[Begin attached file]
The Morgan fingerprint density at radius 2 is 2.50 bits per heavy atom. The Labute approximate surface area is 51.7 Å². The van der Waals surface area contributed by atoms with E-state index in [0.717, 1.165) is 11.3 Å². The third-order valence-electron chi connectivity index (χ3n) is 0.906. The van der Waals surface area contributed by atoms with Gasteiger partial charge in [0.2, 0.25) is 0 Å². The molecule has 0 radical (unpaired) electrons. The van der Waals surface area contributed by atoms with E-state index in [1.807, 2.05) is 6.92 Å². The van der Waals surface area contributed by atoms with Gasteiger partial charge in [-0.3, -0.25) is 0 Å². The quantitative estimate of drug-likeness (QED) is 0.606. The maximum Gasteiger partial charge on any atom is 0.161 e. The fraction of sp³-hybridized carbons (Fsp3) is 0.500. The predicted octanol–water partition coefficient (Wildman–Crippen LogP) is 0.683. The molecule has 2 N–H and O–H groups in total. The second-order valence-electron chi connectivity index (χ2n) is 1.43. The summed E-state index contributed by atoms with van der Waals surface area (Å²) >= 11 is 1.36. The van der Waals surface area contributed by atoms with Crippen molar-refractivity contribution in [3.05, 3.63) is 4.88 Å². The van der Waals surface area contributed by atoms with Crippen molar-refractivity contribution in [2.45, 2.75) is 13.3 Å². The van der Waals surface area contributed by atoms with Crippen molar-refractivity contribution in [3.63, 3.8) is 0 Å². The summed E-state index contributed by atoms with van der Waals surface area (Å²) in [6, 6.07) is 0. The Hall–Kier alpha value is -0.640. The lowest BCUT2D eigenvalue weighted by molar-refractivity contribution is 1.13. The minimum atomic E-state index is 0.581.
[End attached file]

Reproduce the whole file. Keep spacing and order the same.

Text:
The Morgan fingerprint density at radius 2 is 2.50 bits per heavy atom. The Labute approximate surface area is 51.7 Å². The van der Waals surface area contributed by atoms with E-state index in [0.717, 1.165) is 11.3 Å². The third-order valence-electron chi connectivity index (χ3n) is 0.906. The van der Waals surface area contributed by atoms with Gasteiger partial charge in [0.2, 0.25) is 0 Å². The molecule has 0 radical (unpaired) electrons. The van der Waals surface area contributed by atoms with E-state index in [1.807, 2.05) is 6.92 Å². The van der Waals surface area contributed by atoms with Gasteiger partial charge in [-0.3, -0.25) is 0 Å². The quantitative estimate of drug-likeness (QED) is 0.606. The maximum Gasteiger partial charge on any atom is 0.161 e. The fraction of sp³-hybridized carbons (Fsp3) is 0.500. The predicted octanol–water partition coefficient (Wildman–Crippen LogP) is 0.683. The molecule has 2 N–H and O–H groups in total. The second-order valence-electron chi connectivity index (χ2n) is 1.43. The summed E-state index contributed by atoms with van der Waals surface area (Å²) >= 11 is 1.36. The van der Waals surface area contributed by atoms with Crippen molar-refractivity contribution in [3.05, 3.63) is 4.88 Å². The van der Waals surface area contributed by atoms with Crippen molar-refractivity contribution in [2.45, 2.75) is 13.3 Å². The van der Waals surface area contributed by atoms with Crippen molar-refractivity contribution in [3.63, 3.8) is 0 Å². The summed E-state index contributed by atoms with van der Waals surface area (Å²) in [6, 6.07) is 0. The Hall–Kier alpha value is -0.640. The lowest BCUT2D eigenvalue weighted by molar-refractivity contribution is 1.13. The minimum atomic E-state index is 0.581.